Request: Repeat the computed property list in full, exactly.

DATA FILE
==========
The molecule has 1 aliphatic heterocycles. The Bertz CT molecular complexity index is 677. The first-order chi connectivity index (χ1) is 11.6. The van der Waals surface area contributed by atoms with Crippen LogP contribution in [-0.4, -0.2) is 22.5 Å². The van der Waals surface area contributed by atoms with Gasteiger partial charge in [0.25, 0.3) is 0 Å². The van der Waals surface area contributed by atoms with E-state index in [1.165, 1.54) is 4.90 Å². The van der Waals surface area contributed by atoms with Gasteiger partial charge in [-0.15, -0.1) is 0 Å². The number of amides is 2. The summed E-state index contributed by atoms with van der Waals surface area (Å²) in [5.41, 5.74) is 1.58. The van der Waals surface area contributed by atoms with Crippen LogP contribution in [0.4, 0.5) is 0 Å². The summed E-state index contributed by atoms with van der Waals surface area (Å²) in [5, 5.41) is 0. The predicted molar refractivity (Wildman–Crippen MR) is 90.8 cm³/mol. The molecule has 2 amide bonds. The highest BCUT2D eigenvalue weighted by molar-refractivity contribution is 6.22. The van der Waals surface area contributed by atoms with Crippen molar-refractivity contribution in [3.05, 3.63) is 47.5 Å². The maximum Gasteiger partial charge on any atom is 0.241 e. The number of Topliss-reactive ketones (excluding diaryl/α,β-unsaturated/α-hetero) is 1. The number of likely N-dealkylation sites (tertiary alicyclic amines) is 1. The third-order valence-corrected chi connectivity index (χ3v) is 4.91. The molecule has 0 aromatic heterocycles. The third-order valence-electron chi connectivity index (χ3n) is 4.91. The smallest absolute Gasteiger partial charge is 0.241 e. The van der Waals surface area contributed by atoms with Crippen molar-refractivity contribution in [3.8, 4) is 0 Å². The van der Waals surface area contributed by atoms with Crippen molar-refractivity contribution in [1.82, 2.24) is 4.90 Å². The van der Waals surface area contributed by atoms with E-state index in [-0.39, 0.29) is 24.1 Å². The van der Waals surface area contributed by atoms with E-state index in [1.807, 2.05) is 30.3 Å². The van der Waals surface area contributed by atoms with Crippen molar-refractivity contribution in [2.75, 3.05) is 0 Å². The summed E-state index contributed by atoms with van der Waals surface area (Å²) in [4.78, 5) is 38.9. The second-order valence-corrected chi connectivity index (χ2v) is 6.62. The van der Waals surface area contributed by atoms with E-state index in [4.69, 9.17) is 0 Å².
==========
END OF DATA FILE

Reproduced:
The molecule has 1 aliphatic heterocycles. The Bertz CT molecular complexity index is 677. The first-order chi connectivity index (χ1) is 11.6. The van der Waals surface area contributed by atoms with Crippen LogP contribution in [-0.4, -0.2) is 22.5 Å². The van der Waals surface area contributed by atoms with Gasteiger partial charge in [0.25, 0.3) is 0 Å². The van der Waals surface area contributed by atoms with E-state index in [1.165, 1.54) is 4.90 Å². The van der Waals surface area contributed by atoms with Gasteiger partial charge in [-0.15, -0.1) is 0 Å². The number of amides is 2. The summed E-state index contributed by atoms with van der Waals surface area (Å²) in [5.41, 5.74) is 1.58. The van der Waals surface area contributed by atoms with Crippen LogP contribution in [0.4, 0.5) is 0 Å². The summed E-state index contributed by atoms with van der Waals surface area (Å²) in [5, 5.41) is 0. The predicted molar refractivity (Wildman–Crippen MR) is 90.8 cm³/mol. The molecule has 2 amide bonds. The highest BCUT2D eigenvalue weighted by molar-refractivity contribution is 6.22. The van der Waals surface area contributed by atoms with Crippen molar-refractivity contribution in [3.05, 3.63) is 47.5 Å². The maximum Gasteiger partial charge on any atom is 0.241 e. The number of Topliss-reactive ketones (excluding diaryl/α,β-unsaturated/α-hetero) is 1. The number of likely N-dealkylation sites (tertiary alicyclic amines) is 1. The third-order valence-corrected chi connectivity index (χ3v) is 4.91. The molecule has 0 aromatic heterocycles. The third-order valence-electron chi connectivity index (χ3n) is 4.91. The smallest absolute Gasteiger partial charge is 0.241 e. The van der Waals surface area contributed by atoms with Crippen molar-refractivity contribution in [3.8, 4) is 0 Å². The van der Waals surface area contributed by atoms with Crippen molar-refractivity contribution in [1.82, 2.24) is 4.90 Å². The van der Waals surface area contributed by atoms with E-state index in [-0.39, 0.29) is 24.1 Å². The van der Waals surface area contributed by atoms with E-state index in [1.807, 2.05) is 30.3 Å². The van der Waals surface area contributed by atoms with Crippen molar-refractivity contribution in [2.75, 3.05) is 0 Å². The summed E-state index contributed by atoms with van der Waals surface area (Å²) in [4.78, 5) is 38.9. The second-order valence-corrected chi connectivity index (χ2v) is 6.62. The van der Waals surface area contributed by atoms with E-state index in [4.69, 9.17) is 0 Å².